I have seen the drunk, wreckless, lion-like trucks screetch by, with a dust of pebbles: boy trying to prove to girl how exciting, important, his life is. And girl, sitting in front seat, looks out with a quick, rouged, powdered, ear-trinketed mask, with eyes painted wide and a fixed grin, as if to say, “How much fun I'm having in life! How important it all is!”

I hope the truck rolls over and kills them all, I'm so tired of such scenes. Or puts them like crippled vegetables into the hospital: then we'd see how fun they thought life was.

Ah, but silly, it wouldn't do any good to give them cracked skulls: they're already cracked. And even as an armless, legless thing in the hospital, they would never think: “maybe life isn't what I thought it was. Maybe in the end, fun with trucks doesn't matter.”

Anyway, they'd probably start being religious, so incapable are people to learn anything about life, no matter how explicit experience tries to make it.

Perhaps, after all, all the swelled-cranium intellectuals are right, that, without its myths and opiums, life is meaningless and only painful. We are all shipwrecked, and without hope for any full life, so entertain us, drug us, fill us with tales of afterlife, give us toys, toys, and toys enough to divert us from our doubts. For without the glittery frosting, we would find there is no cake.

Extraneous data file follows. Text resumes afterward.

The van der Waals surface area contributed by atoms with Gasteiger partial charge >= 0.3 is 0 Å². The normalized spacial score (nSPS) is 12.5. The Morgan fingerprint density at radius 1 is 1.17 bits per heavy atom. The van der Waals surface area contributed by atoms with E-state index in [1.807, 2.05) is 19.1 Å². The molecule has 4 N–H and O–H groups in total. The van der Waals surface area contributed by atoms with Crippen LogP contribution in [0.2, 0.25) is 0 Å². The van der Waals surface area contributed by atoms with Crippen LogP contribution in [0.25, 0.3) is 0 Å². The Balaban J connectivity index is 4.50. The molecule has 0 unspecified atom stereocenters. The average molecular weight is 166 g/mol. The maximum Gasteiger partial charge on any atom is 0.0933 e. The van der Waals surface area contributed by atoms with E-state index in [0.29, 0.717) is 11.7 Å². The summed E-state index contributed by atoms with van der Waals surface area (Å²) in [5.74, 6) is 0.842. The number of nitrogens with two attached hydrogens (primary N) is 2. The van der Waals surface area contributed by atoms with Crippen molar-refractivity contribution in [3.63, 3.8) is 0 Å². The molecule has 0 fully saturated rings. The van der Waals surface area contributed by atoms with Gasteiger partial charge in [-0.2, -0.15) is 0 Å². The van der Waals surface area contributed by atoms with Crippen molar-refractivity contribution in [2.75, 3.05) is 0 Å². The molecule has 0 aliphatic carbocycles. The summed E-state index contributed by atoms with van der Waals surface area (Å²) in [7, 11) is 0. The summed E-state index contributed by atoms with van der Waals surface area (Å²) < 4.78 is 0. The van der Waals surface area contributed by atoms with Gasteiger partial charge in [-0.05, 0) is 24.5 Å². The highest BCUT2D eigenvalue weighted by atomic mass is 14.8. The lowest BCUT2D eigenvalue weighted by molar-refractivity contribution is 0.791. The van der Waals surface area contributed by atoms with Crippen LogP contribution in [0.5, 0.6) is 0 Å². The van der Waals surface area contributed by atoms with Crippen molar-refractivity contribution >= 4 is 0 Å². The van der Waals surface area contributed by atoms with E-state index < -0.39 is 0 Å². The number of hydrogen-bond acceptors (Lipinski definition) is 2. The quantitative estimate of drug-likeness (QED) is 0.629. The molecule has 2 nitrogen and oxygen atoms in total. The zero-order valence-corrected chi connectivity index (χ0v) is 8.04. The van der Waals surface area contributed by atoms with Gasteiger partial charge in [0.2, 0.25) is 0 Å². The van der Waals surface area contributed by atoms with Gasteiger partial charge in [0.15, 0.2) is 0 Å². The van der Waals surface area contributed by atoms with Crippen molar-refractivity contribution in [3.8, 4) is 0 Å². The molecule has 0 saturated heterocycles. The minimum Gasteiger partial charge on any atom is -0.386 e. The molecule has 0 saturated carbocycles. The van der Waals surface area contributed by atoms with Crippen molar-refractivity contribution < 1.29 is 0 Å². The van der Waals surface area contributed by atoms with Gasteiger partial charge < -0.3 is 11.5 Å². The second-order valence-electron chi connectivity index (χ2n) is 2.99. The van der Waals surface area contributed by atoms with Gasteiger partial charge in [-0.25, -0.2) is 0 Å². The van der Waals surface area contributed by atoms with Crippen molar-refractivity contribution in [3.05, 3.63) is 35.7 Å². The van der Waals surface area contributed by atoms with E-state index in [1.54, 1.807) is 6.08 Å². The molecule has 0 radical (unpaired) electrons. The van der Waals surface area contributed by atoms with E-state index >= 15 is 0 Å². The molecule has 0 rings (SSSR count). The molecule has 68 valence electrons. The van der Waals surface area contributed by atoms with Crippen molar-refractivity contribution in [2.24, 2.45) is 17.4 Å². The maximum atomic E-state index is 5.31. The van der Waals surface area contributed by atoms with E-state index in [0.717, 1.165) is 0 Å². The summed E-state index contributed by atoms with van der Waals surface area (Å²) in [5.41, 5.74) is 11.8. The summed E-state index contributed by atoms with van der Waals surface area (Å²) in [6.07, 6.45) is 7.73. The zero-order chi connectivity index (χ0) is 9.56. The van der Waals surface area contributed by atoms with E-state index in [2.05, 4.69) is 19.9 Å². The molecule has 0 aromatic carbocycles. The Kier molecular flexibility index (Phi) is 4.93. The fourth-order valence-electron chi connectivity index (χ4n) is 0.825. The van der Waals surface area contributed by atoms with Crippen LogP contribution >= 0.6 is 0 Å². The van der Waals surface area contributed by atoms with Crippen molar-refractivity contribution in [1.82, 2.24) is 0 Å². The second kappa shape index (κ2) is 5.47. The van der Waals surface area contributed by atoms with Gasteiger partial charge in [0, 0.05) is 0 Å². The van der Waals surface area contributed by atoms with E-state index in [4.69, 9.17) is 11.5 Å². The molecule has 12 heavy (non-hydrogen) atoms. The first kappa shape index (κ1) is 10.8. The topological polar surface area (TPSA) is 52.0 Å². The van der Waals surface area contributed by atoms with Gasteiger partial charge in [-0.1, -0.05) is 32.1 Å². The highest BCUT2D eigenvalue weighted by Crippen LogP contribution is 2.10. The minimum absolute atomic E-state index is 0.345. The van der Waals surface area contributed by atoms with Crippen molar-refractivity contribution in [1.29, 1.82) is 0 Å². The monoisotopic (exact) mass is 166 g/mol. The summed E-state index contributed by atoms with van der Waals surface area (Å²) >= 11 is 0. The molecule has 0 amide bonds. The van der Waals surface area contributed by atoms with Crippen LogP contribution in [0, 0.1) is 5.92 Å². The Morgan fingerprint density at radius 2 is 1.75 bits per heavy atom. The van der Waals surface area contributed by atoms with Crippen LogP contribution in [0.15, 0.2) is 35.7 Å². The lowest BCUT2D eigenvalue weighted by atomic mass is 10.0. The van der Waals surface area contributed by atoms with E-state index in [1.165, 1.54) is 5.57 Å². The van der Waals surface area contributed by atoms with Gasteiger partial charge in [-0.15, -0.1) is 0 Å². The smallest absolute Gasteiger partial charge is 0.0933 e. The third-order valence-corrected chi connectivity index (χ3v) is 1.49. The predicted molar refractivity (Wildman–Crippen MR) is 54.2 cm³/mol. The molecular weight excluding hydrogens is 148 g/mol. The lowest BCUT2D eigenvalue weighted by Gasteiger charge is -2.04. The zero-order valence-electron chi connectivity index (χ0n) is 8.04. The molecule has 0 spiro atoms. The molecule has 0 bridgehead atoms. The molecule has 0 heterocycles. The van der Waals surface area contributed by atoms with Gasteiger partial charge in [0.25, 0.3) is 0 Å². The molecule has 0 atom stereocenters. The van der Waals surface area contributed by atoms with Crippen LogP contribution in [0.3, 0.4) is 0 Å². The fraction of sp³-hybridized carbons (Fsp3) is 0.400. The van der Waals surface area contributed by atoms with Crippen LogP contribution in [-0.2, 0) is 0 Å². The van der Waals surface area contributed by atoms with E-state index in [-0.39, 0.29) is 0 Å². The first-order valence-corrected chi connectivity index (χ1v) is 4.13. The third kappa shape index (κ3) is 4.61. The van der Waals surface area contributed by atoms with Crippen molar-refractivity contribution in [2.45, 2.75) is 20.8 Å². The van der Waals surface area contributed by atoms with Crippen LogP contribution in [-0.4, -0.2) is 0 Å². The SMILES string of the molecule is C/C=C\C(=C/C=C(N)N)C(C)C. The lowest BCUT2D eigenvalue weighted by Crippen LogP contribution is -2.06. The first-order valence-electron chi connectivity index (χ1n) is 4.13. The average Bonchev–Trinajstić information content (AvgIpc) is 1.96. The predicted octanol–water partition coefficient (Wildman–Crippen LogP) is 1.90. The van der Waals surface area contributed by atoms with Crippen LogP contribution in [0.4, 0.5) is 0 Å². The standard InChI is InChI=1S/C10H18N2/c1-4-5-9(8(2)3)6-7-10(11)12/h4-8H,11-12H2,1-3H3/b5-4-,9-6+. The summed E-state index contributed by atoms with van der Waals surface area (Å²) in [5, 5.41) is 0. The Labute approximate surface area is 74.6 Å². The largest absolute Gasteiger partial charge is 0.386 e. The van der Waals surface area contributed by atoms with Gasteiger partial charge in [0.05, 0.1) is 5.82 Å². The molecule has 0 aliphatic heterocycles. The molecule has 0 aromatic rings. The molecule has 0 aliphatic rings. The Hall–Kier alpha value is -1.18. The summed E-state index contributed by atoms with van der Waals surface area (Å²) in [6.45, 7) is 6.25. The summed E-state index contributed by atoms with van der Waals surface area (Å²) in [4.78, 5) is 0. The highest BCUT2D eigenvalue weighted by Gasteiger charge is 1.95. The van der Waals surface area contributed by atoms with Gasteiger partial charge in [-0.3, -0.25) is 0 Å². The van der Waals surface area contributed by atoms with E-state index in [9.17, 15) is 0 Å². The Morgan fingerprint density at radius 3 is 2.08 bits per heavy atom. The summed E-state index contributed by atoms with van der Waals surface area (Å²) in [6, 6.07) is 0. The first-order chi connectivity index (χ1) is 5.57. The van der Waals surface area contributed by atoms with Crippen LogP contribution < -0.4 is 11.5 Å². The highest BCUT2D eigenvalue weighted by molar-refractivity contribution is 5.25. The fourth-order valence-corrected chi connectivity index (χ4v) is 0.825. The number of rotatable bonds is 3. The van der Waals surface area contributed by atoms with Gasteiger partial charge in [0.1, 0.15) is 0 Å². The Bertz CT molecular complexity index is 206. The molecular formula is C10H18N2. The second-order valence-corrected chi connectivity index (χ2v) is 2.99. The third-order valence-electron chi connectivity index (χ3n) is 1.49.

As every Christian, even every Deist, knows, if there's no God, no Afterlife, no world soul, life is meaningless then.

I only know that between the closing jaws of religion, music, drugs, drinks, trucks, afterlife, make-up face-masks, glittery frosting and all, life is made meaningless. The whole thing is become a joke without a punch-line, though a moral of sorts: the dead find the joke was on them, i.e., that they are even more meaningless in the end, than the joke itself.